• The U.S. National Cancer Institute has identified 3000 plants that are active against cancer cells. 70% of these plants are found in the rainforest. Twenty-five percent of the active ingredients in today’s cancer-fighting drugs come from organisms found only in the rainforest.
  • Vincristine, extracted from the rainforest plant, periwinkle, is one of the world’s most powerful anticancer drugs. It has dramatically increased the survival rate for acute childhood leukemia since its discovery.
  • In 1983, there were no U.S. pharmaceutical manufacturers involved in research programs to discover new drugs or cures from plants. Today, over 100 pharmaceutical companies and several branches of the US government, including giants like Merck and The National Cancer Institute, are engaged in plant research projects for possible drugs and cures for viruses, infections, cancer, and even AIDS.

  • Experts agree that by leaving the rainforests intact and harvesting it’s many nuts, fruits, oil-producing plants, and medicinal plants, the rainforest has more economic value than if they were cut down to make grazing land for cattle or for timber.
  • The latest statistics show that rainforest land converted to cattle operations yields the land owner $60 per acre and if timber is harvested, the land is worth $400 per acre. However, if these renewable and sustainable resources are harvested, the land will yield the land owner $2,400 per acre.
  • Promoting the use of these sustainable and renewable sources could stop the destruction of the rainforests. By creating a new source of income harvesting the medicinal plants, fruits nuts, oil and other sustainable resources, the rainforests is be more valuable alive than cut and burned.
  • Sufficient demand of sustainable and ecologically harvested rainforest products is necessary for preservation efforts to succeed. Purchasing sustainable rainforest products can effect positive change by creating a market for these products while supporting the native people’s economy and provides the economic solution and alternative to cutting the forest just for the value of its timber.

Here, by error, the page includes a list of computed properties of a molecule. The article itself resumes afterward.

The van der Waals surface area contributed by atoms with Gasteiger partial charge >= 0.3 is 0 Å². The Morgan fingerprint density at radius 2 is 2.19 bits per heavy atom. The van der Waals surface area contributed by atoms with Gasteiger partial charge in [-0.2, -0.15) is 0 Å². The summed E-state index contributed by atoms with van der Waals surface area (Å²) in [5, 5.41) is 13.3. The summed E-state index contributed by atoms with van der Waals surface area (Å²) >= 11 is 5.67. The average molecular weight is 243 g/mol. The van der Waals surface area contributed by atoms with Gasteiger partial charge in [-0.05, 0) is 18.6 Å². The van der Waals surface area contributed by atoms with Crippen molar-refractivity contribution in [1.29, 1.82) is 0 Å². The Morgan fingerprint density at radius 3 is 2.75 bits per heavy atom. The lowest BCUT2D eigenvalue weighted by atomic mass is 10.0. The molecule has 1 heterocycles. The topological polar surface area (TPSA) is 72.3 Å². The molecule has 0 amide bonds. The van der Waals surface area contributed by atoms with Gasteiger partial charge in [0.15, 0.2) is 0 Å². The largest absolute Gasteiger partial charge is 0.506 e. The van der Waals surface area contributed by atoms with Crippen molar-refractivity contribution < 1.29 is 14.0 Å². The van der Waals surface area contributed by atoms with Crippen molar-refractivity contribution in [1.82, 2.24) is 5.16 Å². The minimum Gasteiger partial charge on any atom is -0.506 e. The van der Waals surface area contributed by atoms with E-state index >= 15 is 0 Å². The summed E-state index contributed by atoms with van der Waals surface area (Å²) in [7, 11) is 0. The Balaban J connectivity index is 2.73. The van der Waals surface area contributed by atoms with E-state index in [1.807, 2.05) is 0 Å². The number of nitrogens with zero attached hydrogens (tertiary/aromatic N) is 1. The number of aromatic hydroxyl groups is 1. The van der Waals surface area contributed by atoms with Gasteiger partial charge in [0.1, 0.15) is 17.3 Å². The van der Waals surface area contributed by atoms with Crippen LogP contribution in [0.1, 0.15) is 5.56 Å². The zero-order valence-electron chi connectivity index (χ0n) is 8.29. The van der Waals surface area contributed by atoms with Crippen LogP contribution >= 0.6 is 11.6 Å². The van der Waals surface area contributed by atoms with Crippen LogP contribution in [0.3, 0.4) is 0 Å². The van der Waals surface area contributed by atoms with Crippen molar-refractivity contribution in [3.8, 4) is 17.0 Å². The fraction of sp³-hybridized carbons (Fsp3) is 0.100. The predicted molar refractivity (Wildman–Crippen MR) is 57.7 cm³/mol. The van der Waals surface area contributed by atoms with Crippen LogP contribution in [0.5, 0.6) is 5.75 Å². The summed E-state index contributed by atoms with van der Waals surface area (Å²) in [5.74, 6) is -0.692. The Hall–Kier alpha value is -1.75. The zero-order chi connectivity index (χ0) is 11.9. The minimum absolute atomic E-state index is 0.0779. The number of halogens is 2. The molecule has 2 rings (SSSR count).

Please teach your children to support sustainable products and agriculture.  Our future lies in the hands of the next generation and our rain forests.

Photo: Gabriel Elizondo/Al Jazeera.



About Tamara Star

Tamara Star believes happiness is not an end destination, but instead the ability to see the ordinary through eyes of wonder. If you let her, she'll show you how to take the life you're living and turn it into a life you'll love. Want more free scoop? Click here to subscribe to my mailing list She's an international best selling author, life coach, and the creator of the original 40-day Personal reboot program for women--a 6 week virtual deep dive into clearing the slate on what's blocking you from living a life you love. Find the description here.   Her global reach inspires over 30 million people a month through her programs, newsletters and teachings in 20 countries.    Connect with Tamara on her site Facebook or Twitter.    Tamara's work had been featured on The Huffington Post, Positively Positive, The News.com Australia, Blog Her, The Good Men Project, Yoga Mint, The Elephant Journal, Twine Magazine, Eat, Drink, Explore Radio, Think Simple Now, Boulder Life and Yoga Anonymous. 

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7 Responses to “Here’s What the Brazilian Amazon looks like Now.”

  1. Jack Weber Jack says:

    And here, new challenges for the Amazon afoot….please sing the petition. time is of the essence to get this to the president of Brazil to veto the gutting of forest protection:
    http://www.avaaz.org/en/save_the_amazon/97.php?cl

  2. Tamara says:

    Got it, I'll correct it Dave, Thank you so much!

  3. Tamara says:

    Just checked it Dave, it's correct

  4. [...] massive girth and extensive growth rings prove existence for thousands of years preceding. These ambassadors of nature remain anchored to their land sustaining life for those surrounding them while quietly observing as [...]

  5. [...] roughly 22 percent of the legal Brazilian Amazon. Areas managed by indigenous groups have lower deforestation rates than unprotected [...]

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  7. James says:

    Thank you for sharing this very important article!